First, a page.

Kruger 2 Canyon
GREATER KRUGER - The damage elephants can inflict on the environment is huge. It is not damage in the usual sense, but literally changes the ecosystem. With their large body size, high population densities, and their ability to push down trees, they are able to open up densely vegetated habitats, and other species benefit from having access to food sources which would otherwise be out of reach.
It is just that sometimes it would help if the elephants could be a bit more selective!
Long-term studies on the effects of elephants on the marula trees in the Greater Kruger region have revealed severe elephant-related damage to adult trees through ring-barking, pruning and toppling of trees. Marula trees are important for many reasons. It is an ecologically important tree species in South Africa, providing food, habitat and shade for a variety of species. It also provides a source of income locally in our area, as the fruits are harvested annually by the local communities and made into preserves or beer, or sold as the raw material for the iconic Amarula liqueur. Therefore, it is essential to develop methods to protect these trees from the ravages of elephants without harming either the elephants or the environment, and so to preserve biodiversity in this region.
Research in Kenya shows that elephants will actively avoid the African honeybee evading trees with live beehives, crop fields surrounded by beehive fence-lines, and even moving away from the playback recordings of swarming honeybees. These findings have opened up the possibility of using active beehives as a deterrent to keep the elephants away from mature marula trees in the Greater Kruger region.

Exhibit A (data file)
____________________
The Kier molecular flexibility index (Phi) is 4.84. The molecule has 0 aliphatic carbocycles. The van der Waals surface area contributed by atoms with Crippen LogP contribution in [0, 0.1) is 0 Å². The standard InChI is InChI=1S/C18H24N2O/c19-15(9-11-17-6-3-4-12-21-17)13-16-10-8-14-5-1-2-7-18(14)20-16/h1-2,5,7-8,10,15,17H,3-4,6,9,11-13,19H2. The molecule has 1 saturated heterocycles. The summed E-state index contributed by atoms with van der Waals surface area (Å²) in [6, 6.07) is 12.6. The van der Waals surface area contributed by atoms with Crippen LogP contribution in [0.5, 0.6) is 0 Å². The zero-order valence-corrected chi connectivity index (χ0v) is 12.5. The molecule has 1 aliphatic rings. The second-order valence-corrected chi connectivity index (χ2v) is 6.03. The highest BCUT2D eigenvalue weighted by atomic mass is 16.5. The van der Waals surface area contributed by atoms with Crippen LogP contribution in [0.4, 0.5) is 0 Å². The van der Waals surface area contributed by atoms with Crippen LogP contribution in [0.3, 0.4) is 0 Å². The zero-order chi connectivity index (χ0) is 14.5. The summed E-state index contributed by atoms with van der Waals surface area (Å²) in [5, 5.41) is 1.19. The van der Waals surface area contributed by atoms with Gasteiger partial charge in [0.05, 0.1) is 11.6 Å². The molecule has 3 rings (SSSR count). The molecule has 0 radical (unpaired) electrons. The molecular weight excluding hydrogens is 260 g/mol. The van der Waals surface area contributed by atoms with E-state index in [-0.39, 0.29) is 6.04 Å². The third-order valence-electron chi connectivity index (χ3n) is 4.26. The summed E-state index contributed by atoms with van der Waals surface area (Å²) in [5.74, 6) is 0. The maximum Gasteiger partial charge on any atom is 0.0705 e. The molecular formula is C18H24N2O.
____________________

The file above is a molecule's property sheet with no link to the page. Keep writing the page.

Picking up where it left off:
African honeybees are also important pollinators of marula trees, as well as other savannah tree species. With concerns over a global honeybee population decline, it is important to establish honeybee colonies across protected areas that will assist in the pollinating of large trees.
Dr Michelle Henley of Elephants Alive (http://elephantsalive.org/), together with the University of Witwatersrand, will be carrying out a project to assess if active beehives can be used to deter elephants from damaging adult marula trees. The results of this method will then be compared to the wire-netting of trees, to prevent ring barking damage caused by elephants. To gain more scientific evidence of whether the method is working, theproject will test whether the elephants exhibit elevated stress hormones when in the presence of beehives. This will be performed through analysis ofcertain components of their faeces, a method which has been previously used to assess elevated stress hormones in African elephants. Elevated stress hormone levels may provide confirmation that elephants are changing their behaviours when in the presence of beehives, which could be a further indication that beehives are working as a method for modifying their behaviour.
Source: Research proposal, Robin Cook, University of Witwatersrand